Russia may launch probe into Facebook after Belgium surveillance disclosure

Russia may launch probe into Facebook after Belgium surveillance disclosure
A Russian nationalist MP has asked prosecutors to launch a probe into Facebook and other major social networks after a court in Brussels ruled Facebook must pay a daily fine of €250,000 for its cookie policy tracking non-users.

On Monday, the Belgian court gave Facebook 48 hours to stop tracking the online activities of non-users in Belgium unless they have their explicit consent, or face a daily fine of €250,000. “If a surfer doesn’t have their own Facebook account, Facebook from now on will have to explicitly solicit consent and provide the needed explanations,” the Brussels court of first instance said.

Facebook lawyers said they would appeal the ruling.

READ MORE: State Duma MP urges Facebook coordinate censorship with Russian authorities

The situation revealed by the Belgian commission is a cause for concern over the protection of personal data of the social network’s users in Russia,” MP Aleksandr Starovoytov (Liberal-Democratic Party) wrote in his letter to the Prosecutor General’s Office.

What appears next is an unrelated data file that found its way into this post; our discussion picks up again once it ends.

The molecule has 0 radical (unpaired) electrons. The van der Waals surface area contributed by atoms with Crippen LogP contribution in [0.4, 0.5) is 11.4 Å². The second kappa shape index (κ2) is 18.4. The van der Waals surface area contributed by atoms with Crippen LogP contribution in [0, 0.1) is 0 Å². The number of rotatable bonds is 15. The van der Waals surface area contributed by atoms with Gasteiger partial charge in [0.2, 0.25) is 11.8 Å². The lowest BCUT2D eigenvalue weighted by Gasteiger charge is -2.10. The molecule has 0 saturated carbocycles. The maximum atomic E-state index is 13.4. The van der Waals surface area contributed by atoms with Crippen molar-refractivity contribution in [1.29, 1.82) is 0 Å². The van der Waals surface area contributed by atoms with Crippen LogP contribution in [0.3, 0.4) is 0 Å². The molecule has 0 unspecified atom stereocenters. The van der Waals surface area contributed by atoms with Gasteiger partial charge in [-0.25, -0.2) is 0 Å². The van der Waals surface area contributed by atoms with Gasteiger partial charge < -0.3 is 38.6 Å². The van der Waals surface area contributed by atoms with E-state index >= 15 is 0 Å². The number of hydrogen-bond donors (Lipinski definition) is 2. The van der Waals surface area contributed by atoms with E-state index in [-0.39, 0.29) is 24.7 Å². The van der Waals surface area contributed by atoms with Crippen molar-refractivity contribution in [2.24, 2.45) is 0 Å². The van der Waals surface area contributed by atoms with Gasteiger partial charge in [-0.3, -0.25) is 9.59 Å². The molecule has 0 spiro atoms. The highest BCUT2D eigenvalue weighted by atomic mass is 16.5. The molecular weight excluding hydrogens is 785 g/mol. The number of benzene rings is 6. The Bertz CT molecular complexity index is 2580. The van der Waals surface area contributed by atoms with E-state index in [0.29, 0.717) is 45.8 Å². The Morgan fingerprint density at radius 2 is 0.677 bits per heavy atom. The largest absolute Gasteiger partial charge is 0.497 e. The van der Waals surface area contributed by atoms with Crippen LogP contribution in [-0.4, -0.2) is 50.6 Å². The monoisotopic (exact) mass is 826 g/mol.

The lawmaker also wrote that if prosecutors find any violations during their probe they should proceed with suing the company “in the interests of an unidentified group of people with the objective of protecting their personal data.

Even if users are not registered on Facebook the network can still track them with its ‘like’ button on third-party web-sites. Even when users are not pushing this button it still collects information and transfers it to the social network. I think that Russian social networks are also trying to use similar tools. This is competition for ads,” Natalya Kasperskaya of the internet security major Infowatch told Izvestia daily.

At the same time, Anton Varnavsky of the Kribrum social network analytics company expressed doubts that the Russian process against Facebook would yield any results, if it takes place at all. He noted that the data collected by ‘datr’ cookies do not include personal data in the definition used by Russian law – such as first and family name and passport info.

In September, Russia introduced a law obliging all companies offering internet services to store users’ personal information inside the country. The authorities refused to postpone the bill’s enforcement, but allowed exceptions for some businesses, such as air carriers.

The law also orders the state internet watchdog to blacklist sites that refuse to comply with the new rules. Violations of the law are punishable with a relatively small fine of 20,000 rubles (about $300), while the term for bringing violators’ activities in line with state regulations is six months.

According to the law, personal data collected before September 1, 2015 can remain on foreign servers in its unchanged form. It also allows exceptions for cases described in various international treaties and agreements, such as foreign embassies’ online visa services.

READ MORE: Controversial law on personal data storage comes into force